Sunday, November 14, 2010

Attack Severs Burma Internet

From Arbor Networks ....

Back in 2007, the Burmese government reportedly severed the country’s Internet links in a crackdown over growing political unrest.

Yesterday, Burma once again fell off the Internet. Over the last several days, a rapidly escalating, large-scale DDoS has targeted Burma’s main Internet provider, the Ministry of Post and Telecommunication (MPT), disrupting most network traffic in and out of the country.

While the motivation for the attack is unknown, Twitter and Blogs have been awash in speculation ranging from blaming the Burma / Myanmar government (preemptively disrupting Internet connectivity ahead of the November 7 general elections) to external attackers with still mysterious motives. The Myanmar Times reports the attack has been ongoing since October 25th (and adds the attack may impact Burma’s tourist industry).

We estimate the Burma DDoS between 10-15 Gbps (several hundred times more than enough to overwhelm the country’s 45 Mbps T3 terrestrial and satellite links). The DDoS includes dozens of individual attack components (e.g. TCP syn, rst flood) against multiple IP addresses within MPT’s address blocks (,, and The attack also appears fairly well-distributed — ATLAS data shows attack traffic across 20 or more providers with a broad range of source addresses.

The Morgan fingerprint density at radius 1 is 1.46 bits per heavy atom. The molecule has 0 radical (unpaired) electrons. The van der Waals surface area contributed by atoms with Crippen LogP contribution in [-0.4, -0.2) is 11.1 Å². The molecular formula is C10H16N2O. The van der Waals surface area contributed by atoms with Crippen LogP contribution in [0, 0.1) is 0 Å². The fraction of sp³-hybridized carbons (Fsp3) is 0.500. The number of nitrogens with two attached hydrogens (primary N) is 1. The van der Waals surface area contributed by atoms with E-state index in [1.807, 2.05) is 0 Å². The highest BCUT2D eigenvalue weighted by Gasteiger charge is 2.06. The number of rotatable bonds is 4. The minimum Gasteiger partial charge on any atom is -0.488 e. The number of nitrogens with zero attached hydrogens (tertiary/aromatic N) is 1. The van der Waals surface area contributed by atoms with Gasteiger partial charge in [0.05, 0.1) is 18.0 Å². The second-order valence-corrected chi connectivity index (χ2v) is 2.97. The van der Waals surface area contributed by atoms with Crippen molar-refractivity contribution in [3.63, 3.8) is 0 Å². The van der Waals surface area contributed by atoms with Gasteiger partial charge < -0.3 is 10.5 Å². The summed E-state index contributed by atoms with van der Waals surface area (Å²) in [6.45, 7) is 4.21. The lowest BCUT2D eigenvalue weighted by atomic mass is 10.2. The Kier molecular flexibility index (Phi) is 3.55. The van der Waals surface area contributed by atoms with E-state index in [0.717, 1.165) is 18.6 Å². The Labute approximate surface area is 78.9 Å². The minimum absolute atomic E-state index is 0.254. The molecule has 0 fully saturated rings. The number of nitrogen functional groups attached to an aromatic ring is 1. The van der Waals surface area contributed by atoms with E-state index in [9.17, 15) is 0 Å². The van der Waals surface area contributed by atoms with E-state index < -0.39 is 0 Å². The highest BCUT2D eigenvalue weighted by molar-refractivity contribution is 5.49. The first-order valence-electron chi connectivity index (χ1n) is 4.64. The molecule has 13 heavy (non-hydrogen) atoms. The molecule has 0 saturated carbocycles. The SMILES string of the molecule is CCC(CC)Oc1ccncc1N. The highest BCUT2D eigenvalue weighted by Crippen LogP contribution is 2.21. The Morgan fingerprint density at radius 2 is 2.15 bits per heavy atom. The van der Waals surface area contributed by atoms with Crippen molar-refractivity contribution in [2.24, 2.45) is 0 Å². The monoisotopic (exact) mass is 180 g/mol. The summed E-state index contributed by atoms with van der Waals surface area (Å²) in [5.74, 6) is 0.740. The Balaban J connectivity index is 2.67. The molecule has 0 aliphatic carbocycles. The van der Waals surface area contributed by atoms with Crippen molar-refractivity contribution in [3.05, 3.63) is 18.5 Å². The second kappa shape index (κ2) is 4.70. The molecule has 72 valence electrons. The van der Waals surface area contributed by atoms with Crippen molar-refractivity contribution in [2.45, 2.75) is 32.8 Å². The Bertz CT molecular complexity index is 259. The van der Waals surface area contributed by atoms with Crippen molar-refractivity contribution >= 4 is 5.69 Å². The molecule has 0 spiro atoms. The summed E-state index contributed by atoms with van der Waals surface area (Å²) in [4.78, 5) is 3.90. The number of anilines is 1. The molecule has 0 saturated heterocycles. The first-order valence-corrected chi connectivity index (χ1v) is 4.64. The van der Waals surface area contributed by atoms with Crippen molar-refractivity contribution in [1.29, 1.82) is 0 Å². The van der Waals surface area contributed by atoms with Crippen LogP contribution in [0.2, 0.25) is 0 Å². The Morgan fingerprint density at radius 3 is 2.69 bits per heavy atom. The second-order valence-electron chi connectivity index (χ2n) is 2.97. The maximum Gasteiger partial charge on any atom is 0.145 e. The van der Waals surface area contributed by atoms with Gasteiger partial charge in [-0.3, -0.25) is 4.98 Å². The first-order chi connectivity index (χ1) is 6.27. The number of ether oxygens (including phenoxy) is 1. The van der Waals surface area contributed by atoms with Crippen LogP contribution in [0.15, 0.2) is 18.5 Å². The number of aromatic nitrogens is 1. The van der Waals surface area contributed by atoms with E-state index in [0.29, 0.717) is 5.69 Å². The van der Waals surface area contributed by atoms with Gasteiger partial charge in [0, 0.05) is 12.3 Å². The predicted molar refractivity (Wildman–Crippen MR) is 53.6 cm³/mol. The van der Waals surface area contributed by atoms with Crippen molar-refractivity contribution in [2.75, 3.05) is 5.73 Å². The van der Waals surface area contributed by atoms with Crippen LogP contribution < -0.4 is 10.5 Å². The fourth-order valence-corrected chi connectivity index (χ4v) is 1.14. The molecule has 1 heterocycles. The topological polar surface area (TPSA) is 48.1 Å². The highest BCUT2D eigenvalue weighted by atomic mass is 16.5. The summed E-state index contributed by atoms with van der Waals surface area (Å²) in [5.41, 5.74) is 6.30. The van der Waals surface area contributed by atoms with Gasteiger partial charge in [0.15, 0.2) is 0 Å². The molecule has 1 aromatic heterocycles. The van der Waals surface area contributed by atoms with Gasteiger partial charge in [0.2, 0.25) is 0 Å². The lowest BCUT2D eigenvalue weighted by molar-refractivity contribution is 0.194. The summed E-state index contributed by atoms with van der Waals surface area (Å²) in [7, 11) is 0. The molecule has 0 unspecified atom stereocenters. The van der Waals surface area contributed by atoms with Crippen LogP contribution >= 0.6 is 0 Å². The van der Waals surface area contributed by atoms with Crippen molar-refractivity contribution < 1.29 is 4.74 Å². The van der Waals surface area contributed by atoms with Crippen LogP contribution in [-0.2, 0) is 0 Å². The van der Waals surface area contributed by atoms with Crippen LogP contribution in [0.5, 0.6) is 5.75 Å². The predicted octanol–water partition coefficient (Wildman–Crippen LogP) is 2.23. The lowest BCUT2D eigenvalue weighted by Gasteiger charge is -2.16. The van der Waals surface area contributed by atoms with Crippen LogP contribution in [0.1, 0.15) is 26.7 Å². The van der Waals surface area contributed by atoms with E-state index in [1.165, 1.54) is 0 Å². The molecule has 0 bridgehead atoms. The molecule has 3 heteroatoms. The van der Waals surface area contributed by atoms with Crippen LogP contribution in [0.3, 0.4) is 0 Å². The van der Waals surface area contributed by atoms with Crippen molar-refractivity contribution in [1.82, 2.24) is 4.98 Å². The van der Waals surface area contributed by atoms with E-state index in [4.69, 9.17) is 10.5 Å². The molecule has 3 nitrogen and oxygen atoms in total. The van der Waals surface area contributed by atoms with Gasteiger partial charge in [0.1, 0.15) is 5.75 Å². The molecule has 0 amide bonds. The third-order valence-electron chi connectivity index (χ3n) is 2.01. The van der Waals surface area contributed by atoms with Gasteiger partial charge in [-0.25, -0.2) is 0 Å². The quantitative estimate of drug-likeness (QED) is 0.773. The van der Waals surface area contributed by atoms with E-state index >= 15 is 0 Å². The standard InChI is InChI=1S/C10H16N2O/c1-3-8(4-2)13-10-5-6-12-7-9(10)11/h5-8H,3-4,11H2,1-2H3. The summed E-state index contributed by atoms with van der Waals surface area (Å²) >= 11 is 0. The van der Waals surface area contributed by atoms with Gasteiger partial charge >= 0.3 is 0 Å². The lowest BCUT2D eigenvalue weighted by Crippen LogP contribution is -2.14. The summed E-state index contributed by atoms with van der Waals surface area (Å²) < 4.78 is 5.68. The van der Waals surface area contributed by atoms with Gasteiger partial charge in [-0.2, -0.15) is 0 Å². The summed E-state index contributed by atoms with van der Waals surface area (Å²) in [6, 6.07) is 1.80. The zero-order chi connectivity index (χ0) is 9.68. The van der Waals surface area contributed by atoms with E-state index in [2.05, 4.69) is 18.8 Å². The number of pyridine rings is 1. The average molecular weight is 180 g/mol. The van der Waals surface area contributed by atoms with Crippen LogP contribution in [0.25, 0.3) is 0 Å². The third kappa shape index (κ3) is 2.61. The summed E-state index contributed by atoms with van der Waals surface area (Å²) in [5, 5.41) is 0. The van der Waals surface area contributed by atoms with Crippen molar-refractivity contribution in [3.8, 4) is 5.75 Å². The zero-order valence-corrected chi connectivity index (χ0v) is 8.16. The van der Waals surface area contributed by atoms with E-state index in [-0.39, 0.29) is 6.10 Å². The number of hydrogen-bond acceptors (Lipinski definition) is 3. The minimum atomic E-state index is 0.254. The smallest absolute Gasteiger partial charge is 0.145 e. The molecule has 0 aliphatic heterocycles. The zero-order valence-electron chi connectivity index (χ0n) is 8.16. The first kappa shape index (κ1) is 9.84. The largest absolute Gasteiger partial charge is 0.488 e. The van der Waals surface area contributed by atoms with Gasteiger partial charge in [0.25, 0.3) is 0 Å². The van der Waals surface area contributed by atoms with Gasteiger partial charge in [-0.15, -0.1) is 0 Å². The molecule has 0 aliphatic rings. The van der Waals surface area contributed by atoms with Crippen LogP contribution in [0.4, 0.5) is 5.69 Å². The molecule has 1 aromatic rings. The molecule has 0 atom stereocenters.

While DDoS against e-commerce and commercial sites are common (hundreds per day), large-scale geo-politically motivated attacks — especially ones targeting an entire country — remain rare with a few notable exceptions. At 10-15 Gbps, the Burma attack is also significantly larger than the 2007 Georgia (814 Mbps) and Estonia DDoS. Early this year, Burmese dissident web sites (hosted outside the country) also came under DDoS attacks.

At present I do not know the motives for this attack but our past DDoS analysis have observed the gamut from politically motivated DDoS, government censorship, extortion and stock manipulation. I’ll update this blog if I get more details.

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